Some dogs can open doors, including fridges and cupboards, so prepare for that. Put food out of reach and secure anything toxic, like cleaning supplies.
Put your clothing and shoes away from temptation. One of my dogs once destroyed an expensive pair of walking boots. That was entirely my fault as I didn't put them away when I went out.
Give your dog one or two safe toys. Avoid leaving him alone with tennis balls or anything he could swallow. If you go out, you may want to give your dog a long-lasting chew to keep him occupied.
Plan to introduce to your rescue dog to other pets
If you have another dog, allow time for them to get to know each other. If the shelter has a secure area, you can introduce them in a controlled environment.
Be aware that your current dog may resent the attention the new rescue dog is getting from you, and allocate your time accordingly. Introduce cats and small furries safely; in time, they will get used to each other.
Walk the dog as soon as you get home
Walking with your dog when you get home helps build an immediate bond. This one step alone can greatly affect how quickly a dog settles into a new home.
When I brought my rescue dog, Ellie, home, she was uncertain, and her body language was defensive. She'd been thrown out of a car in Ireland and had already had one failed adoption, so she didn't trust people.
Together with my other dog, I walked Ellie for five kilometers before bringing her into the home. On returning from the walk, she followed me around the house and was relaxed and happy.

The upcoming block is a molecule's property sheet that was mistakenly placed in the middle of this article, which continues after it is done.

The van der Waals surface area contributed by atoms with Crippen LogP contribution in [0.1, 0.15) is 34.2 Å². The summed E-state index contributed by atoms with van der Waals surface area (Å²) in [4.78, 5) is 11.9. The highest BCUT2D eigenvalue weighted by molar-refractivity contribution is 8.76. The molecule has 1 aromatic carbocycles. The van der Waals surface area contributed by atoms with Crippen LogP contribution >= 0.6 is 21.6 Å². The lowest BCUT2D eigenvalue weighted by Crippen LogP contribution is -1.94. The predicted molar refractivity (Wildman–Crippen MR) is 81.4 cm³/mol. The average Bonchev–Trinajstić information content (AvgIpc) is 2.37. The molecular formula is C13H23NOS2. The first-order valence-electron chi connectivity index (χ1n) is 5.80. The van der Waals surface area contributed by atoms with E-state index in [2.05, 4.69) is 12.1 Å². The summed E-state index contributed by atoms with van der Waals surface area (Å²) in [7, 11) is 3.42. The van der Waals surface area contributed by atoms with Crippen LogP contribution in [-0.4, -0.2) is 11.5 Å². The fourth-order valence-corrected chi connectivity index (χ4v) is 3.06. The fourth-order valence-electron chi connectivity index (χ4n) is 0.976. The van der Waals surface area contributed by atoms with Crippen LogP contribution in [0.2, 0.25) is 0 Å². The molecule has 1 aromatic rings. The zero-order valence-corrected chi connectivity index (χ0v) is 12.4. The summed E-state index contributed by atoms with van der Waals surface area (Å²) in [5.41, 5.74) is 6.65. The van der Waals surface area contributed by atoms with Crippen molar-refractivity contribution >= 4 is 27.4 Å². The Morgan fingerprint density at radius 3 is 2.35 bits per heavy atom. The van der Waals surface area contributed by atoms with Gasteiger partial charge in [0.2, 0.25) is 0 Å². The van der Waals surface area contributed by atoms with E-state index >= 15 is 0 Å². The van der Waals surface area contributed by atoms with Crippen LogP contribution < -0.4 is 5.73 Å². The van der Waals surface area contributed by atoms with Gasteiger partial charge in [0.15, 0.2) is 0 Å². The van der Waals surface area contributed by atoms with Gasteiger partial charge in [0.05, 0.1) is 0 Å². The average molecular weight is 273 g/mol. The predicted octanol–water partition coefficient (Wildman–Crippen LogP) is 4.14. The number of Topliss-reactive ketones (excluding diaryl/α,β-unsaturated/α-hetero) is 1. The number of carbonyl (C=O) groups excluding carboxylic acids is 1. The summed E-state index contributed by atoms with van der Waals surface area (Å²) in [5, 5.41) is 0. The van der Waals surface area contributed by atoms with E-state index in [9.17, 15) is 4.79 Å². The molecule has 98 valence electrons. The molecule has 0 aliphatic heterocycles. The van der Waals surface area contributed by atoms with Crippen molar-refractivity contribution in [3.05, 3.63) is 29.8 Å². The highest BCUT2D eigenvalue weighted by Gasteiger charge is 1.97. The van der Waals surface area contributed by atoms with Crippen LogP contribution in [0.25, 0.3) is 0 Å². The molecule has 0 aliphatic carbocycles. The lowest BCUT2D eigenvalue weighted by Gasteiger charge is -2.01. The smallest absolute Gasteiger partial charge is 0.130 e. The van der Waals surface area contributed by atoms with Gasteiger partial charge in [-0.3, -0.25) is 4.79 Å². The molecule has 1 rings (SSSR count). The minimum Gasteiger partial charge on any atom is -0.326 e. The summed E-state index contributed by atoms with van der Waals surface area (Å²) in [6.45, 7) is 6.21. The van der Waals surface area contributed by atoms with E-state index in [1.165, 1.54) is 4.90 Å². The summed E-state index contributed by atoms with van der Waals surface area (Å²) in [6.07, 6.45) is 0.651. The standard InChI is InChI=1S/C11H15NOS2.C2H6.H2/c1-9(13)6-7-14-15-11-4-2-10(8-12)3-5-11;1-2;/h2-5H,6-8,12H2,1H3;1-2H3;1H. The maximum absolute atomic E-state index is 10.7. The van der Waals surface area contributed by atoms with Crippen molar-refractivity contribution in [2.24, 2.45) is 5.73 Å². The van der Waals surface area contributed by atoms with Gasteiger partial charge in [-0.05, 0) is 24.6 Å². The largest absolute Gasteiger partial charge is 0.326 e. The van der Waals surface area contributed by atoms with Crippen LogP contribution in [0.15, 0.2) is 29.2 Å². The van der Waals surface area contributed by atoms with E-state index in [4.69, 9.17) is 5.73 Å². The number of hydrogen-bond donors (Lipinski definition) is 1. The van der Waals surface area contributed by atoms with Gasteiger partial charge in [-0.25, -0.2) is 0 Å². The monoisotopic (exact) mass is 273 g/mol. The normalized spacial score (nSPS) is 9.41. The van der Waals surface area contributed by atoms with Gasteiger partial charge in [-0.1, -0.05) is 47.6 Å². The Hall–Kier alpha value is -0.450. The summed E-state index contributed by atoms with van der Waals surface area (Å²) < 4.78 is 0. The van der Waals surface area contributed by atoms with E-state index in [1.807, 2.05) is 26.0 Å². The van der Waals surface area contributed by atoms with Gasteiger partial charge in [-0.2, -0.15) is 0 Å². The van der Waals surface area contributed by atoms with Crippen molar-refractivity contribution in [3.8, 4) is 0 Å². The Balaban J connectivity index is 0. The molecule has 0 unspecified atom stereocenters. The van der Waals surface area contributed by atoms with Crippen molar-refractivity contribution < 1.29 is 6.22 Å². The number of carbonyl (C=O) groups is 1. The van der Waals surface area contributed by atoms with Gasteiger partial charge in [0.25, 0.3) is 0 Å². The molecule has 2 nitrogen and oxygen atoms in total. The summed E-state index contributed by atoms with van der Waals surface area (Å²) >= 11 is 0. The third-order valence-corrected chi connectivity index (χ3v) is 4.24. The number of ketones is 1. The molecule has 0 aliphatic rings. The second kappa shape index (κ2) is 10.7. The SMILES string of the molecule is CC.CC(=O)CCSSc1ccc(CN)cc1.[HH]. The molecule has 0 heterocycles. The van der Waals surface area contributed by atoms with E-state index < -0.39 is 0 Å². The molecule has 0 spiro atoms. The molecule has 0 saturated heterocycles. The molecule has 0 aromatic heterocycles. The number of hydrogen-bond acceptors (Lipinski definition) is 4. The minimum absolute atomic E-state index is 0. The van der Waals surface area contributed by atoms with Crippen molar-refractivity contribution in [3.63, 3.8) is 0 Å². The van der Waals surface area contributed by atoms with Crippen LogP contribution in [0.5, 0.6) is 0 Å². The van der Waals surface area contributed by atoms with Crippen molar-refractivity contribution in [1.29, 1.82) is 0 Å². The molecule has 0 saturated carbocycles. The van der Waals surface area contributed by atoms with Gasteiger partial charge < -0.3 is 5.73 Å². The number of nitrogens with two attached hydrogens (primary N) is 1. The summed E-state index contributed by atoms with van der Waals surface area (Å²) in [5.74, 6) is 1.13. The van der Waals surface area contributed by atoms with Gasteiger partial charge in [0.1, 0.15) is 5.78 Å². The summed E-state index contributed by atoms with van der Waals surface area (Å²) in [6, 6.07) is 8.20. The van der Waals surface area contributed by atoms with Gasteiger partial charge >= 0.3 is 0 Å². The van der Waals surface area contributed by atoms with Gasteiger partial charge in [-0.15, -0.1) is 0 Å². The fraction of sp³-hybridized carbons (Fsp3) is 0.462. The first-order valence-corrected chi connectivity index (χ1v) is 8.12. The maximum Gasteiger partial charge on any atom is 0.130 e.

Find a local dog training class
Your dog may have had little training, so classes can help him become more confident and social. Before attending, arrange a meeting with the trainer and ask questions about their training techniques and qualifications.
Avoid a trainer who talks about dominance, punishment, and pack leadership. We get the best from our dogs by being benevolent leaders, someone our dog can trust to be consistent, fair, and firm without bullying.
Training a rescue dog takes daily commitment. Break the training into bite-sized sessions of 5-10 minutes throughout the day. Even better, make training part of everyday life. For instance, ask your dog to sit before you feed him or when opening the door to go for a walk. Ask him to wait before jumping out of the car and sit before you take off his lead.
Rescuing a dog is a wonderful thing. If you're prepared, there's no reason it shouldn't be a positive experience from day one. Remember that your dog doesn't know you and may feel confused for weeks or months. Until that time, keep your dog on a lead unless you can let him free in a dog park or secure field.
Finally, know that, according to Sarah Whitehead of Think Dog, "If you own a dog, you are a trainer." Therefore, whenever you are with your rescue dog, you teach him what to do and what not to do. Start noticing when he is calm and well-behaved and praise him for making an effort, even if he sometimes gets it wrong.
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Jan is a dog behaviorist and writer living in the Cotswolds, UK. She has shared her life with dogs for over fifty years and is fascinated by behavior. She enjoys helping people better understand their dogs to develop a deep bond and enjoy time together. Jan particularly enjoys working with impulsive and reactive dogs as her legacy from helping Poppy, her rescue Weimaraner cross overcome fear reactivity.